DW: Ideational space?
AM: Idea space is what I'd call it.
DW: My background is political philosophy, where I've heard a lot of that talked about – totally different discipline, but say aspects of globalisation…
AM: Something like Carl Popper with his ‘World Three', or something like that? A space in which concepts exist?
DW: I think so, but it wasn't quite as philosophical as that, more of a Marxist school of thinking, in that the important things about globalisation are not what actually happens in the economy – I mean that's important, but the actual essence of it is nothing to do with that…
AM: It's the immaterial structures and things like that that are the important things?
DW: And extensions of those into the world are what we observe, but that isn't what's causing it…
AM: Of course, Marxism is an example of what Carl Popper would have called a ‘World Three' structure, in that it's got immense power as an idea, but you couldn't actually hold up anything in the world and say: “this is Marxism”. You couldn't even hold up Kapital and say: “this is Marxism”. It's a book…anyway, what he was saying was that there seemed to be some level – or he and the writers seemed to be behaving as if there was some level, some platonic level, on which these archetypal sort of idea-forms actually existed, where there was a Superman, or some sort of proto-Superman, some sort of er-Superman, who sort of, if a writer came up with a bad idea and he didn't like it, he'd just say: “no, I wouldn't do that”.
Now, that is kind of stupid, but it's kind of true. I've worked on Superman, just using that character. If you're a conscientious writer, you can't help but feel the weight of myth and history that is connected…its like if you were writing Sherlock Holmes. Sherlock Holmes is a massive figure in people's minds. More massive than a lot of real historical characters – these figures have real weight. They might be just made out of words and paper, but their effect in the world can be massive, if they've got the right kind of mass, the right kind of gravity and momentum.
So yes, there does come this point when characters start talking to you. They'll start telling you what they want to do, you'll know what they would say and what they wouldn't say. I mean when I started writing Watchmen , I'd got no idea that Rorschach was gonna be dead by the end of it, it was just by about issue three I started to know the character and I thought: “he's got a death wish”…he's so self-destructive, he's clearly…he wants out. There's no way that he's gonna live through this, he wouldn't be able to live with any sort of moral compromises, so he'll have to die. But it was the character himself who told me that, after two or three issues. I'd got no idea when I started it.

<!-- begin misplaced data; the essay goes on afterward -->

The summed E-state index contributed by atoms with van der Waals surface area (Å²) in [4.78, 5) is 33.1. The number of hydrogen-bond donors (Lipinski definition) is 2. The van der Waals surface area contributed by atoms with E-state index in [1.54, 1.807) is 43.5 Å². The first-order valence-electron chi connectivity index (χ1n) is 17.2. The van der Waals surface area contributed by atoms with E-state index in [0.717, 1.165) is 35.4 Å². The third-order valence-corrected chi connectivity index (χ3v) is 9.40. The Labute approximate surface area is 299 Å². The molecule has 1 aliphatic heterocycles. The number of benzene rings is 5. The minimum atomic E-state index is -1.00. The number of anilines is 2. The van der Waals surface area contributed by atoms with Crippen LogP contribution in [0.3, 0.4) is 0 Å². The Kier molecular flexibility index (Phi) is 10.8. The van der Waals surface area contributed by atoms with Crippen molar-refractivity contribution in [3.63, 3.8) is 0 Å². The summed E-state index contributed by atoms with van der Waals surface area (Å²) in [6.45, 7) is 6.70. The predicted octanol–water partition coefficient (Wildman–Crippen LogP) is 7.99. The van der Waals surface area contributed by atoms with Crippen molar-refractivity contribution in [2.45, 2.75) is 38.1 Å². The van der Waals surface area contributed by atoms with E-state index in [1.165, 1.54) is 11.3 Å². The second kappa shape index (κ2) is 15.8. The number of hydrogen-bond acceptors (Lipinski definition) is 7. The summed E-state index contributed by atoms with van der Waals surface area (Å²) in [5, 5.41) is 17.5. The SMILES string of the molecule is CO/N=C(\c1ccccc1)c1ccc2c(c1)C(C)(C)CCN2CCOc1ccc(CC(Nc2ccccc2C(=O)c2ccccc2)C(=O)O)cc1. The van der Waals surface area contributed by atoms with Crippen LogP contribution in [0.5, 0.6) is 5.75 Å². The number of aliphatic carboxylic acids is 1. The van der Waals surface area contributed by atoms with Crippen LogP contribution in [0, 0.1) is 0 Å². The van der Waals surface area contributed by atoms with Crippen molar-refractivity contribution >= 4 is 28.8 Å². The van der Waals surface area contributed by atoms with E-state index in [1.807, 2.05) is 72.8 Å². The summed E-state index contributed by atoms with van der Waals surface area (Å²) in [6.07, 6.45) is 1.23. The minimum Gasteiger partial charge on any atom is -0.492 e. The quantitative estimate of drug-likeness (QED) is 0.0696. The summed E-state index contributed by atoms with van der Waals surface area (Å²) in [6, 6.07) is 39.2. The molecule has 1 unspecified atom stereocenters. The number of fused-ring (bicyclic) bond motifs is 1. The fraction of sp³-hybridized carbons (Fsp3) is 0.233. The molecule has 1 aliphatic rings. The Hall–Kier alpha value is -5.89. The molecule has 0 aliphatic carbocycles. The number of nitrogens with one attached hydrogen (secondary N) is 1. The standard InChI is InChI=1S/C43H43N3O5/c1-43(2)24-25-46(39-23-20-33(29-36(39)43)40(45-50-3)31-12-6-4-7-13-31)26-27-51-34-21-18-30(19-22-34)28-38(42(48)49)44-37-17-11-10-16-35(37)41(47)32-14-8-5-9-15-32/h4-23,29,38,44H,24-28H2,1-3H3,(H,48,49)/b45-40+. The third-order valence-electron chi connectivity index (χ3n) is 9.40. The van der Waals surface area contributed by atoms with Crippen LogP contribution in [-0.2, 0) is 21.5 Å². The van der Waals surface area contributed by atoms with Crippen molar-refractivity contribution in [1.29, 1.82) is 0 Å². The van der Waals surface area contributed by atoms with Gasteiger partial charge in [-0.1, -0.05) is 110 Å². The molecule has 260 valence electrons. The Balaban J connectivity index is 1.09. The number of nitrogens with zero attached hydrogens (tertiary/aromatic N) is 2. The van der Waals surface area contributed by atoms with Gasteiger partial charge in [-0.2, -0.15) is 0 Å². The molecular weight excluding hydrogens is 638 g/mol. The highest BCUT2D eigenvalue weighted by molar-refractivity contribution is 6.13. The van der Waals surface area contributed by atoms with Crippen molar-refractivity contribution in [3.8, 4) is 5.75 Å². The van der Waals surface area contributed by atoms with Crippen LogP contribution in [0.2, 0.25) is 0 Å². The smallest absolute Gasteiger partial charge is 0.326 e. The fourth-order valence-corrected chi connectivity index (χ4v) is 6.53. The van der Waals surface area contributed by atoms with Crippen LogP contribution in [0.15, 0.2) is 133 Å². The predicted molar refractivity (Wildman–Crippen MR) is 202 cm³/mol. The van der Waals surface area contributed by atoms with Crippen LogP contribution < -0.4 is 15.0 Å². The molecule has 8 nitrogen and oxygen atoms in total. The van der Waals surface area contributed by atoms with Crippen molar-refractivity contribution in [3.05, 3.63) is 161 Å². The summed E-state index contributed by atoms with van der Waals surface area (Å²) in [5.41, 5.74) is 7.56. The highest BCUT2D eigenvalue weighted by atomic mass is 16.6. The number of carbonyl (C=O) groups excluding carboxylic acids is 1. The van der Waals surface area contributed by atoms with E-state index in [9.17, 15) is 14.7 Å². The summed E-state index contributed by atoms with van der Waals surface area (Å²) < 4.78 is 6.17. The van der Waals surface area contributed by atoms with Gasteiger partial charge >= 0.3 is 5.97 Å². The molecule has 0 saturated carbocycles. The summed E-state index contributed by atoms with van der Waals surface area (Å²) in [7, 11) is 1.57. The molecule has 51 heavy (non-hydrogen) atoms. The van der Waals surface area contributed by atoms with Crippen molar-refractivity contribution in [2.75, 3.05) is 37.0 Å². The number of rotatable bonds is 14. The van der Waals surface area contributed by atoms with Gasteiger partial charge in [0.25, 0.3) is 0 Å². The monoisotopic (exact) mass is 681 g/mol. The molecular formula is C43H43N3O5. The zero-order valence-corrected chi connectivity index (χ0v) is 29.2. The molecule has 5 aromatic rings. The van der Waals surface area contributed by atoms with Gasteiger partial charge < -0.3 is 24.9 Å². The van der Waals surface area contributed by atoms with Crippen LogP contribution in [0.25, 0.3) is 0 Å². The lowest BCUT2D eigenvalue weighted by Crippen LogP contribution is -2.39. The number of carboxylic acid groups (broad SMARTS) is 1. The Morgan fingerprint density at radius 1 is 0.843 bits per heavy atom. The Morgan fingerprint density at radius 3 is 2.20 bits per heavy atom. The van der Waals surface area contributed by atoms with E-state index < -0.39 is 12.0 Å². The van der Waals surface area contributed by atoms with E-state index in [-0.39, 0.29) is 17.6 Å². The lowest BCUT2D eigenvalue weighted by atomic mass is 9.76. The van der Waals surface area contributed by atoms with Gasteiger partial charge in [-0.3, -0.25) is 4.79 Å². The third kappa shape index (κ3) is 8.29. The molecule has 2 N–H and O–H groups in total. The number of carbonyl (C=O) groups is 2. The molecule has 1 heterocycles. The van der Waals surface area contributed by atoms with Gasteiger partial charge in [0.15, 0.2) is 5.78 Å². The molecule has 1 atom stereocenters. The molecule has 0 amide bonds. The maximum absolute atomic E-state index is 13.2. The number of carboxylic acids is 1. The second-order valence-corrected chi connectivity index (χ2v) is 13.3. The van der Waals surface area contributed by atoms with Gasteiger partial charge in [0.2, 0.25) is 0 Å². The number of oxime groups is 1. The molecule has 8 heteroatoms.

LEFT: Detail of Rorschach from Watchmen , art by Dave Gibbons
So OK, you'll have to go through all of these areas - characterisation – they're all big – you could probably fill a massive book with your thoughts on all of them – sooner or later you get down past – like I say this is reductionist thinking – you'll break it down into areas like characterisation, plot, ambience, place, location (location location)…all these things…sooner or later you're going to get down into the molecules, the molecules and the atoms. This is down to words. An awful lot of my writing – why it reads well is because I've read it before I wrote it. I have read it to make sure that there are no clunky syllables, so that there's a nice sort of bumdabumdabumdabum there's a nice sort of rhythm, there's no sudden three-syllable words where there should have been a two-syllable word, on which the mental voice of the reader will trip. Rhythms – that was something I learned from performance, with the Arts Lab – if you're talking in the right rhythm, people don't even give a shit what you're saying. The rhythm alone will get everybody hypnotised. And that's true of written work. Not so much of written work – you have to rely upon the reader reading it in the right way and getting the right rhythm – but you can write so that you can at least guide the reader towards certain rhythms.
If I ever write a book on writing it will probably be called Real Men Don't Use Thesauri , because no, don't touch ‘em, I think they're cheating. What's wrong with having an enormous vocabulary? What's wrong with thinking: “oh, there should be a word that means this or that, could it be this, could it be…”…making up a word and checking in the dictionary and seeing if there is such a word and if it meant what you thought it did. That's better, and alright you can waste an hour trying to get the exact right word that's got the right kind of sound, the right flavour, the right colour…that fits just perfectly.
DR: Associations as well are important…
AM: Yeah, because a word sometimes will have completely illogical associations just because they sound like another word…
AF: There's a sort of synasthesia going on there…